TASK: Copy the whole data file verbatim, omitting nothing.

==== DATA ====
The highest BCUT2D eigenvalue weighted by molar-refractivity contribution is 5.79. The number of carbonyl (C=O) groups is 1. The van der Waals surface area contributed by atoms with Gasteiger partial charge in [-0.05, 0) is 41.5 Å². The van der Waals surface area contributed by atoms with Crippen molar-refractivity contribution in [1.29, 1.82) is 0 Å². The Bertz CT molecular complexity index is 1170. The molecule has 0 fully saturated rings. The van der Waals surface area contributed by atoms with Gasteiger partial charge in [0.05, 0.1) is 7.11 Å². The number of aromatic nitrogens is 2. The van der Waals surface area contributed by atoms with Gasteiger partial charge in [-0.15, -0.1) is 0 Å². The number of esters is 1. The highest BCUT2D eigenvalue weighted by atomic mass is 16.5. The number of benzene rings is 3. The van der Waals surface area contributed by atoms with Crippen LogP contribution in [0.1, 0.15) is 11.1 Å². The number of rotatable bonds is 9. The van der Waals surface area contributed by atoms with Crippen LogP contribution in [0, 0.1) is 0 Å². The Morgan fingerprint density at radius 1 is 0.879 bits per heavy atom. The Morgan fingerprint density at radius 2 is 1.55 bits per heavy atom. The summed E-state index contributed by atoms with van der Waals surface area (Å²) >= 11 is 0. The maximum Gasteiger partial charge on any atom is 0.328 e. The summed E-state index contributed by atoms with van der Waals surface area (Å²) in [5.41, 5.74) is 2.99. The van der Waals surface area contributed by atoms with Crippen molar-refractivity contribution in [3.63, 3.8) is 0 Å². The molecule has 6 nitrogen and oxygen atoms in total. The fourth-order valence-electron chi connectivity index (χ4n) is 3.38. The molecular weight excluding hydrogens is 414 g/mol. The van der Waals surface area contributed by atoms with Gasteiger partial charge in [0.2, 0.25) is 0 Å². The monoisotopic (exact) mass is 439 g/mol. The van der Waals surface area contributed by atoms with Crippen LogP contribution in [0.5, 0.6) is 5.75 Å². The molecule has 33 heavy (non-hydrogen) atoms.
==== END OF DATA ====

The highest BCUT2D eigenvalue weighted by molar-refractivity contribution is 5.79. The number of carbonyl (C=O) groups is 1. The van der Waals surface area contributed by atoms with Gasteiger partial charge in [-0.05, 0) is 41.5 Å². The van der Waals surface area contributed by atoms with Crippen molar-refractivity contribution in [1.29, 1.82) is 0 Å². The Bertz CT molecular complexity index is 1170. The molecule has 0 fully saturated rings. The van der Waals surface area contributed by atoms with Gasteiger partial charge in [0.05, 0.1) is 7.11 Å². The number of aromatic nitrogens is 2. The van der Waals surface area contributed by atoms with Gasteiger partial charge in [-0.15, -0.1) is 0 Å². The number of esters is 1. The highest BCUT2D eigenvalue weighted by atomic mass is 16.5. The number of benzene rings is 3. The van der Waals surface area contributed by atoms with Crippen LogP contribution in [0.1, 0.15) is 11.1 Å². The number of rotatable bonds is 9. The van der Waals surface area contributed by atoms with Crippen LogP contribution in [0, 0.1) is 0 Å². The Morgan fingerprint density at radius 1 is 0.879 bits per heavy atom. The Morgan fingerprint density at radius 2 is 1.55 bits per heavy atom. The summed E-state index contributed by atoms with van der Waals surface area (Å²) >= 11 is 0. The maximum Gasteiger partial charge on any atom is 0.328 e. The summed E-state index contributed by atoms with van der Waals surface area (Å²) in [5.41, 5.74) is 2.99. The van der Waals surface area contributed by atoms with Crippen molar-refractivity contribution in [3.63, 3.8) is 0 Å². The molecule has 6 nitrogen and oxygen atoms in total. The fourth-order valence-electron chi connectivity index (χ4n) is 3.38. The molecular weight excluding hydrogens is 414 g/mol. The van der Waals surface area contributed by atoms with Gasteiger partial charge in [0.2, 0.25) is 0 Å². The monoisotopic (exact) mass is 439 g/mol. The van der Waals surface area contributed by atoms with Crippen LogP contribution in [0.5, 0.6) is 5.75 Å². The molecule has 33 heavy (non-hydrogen) atoms.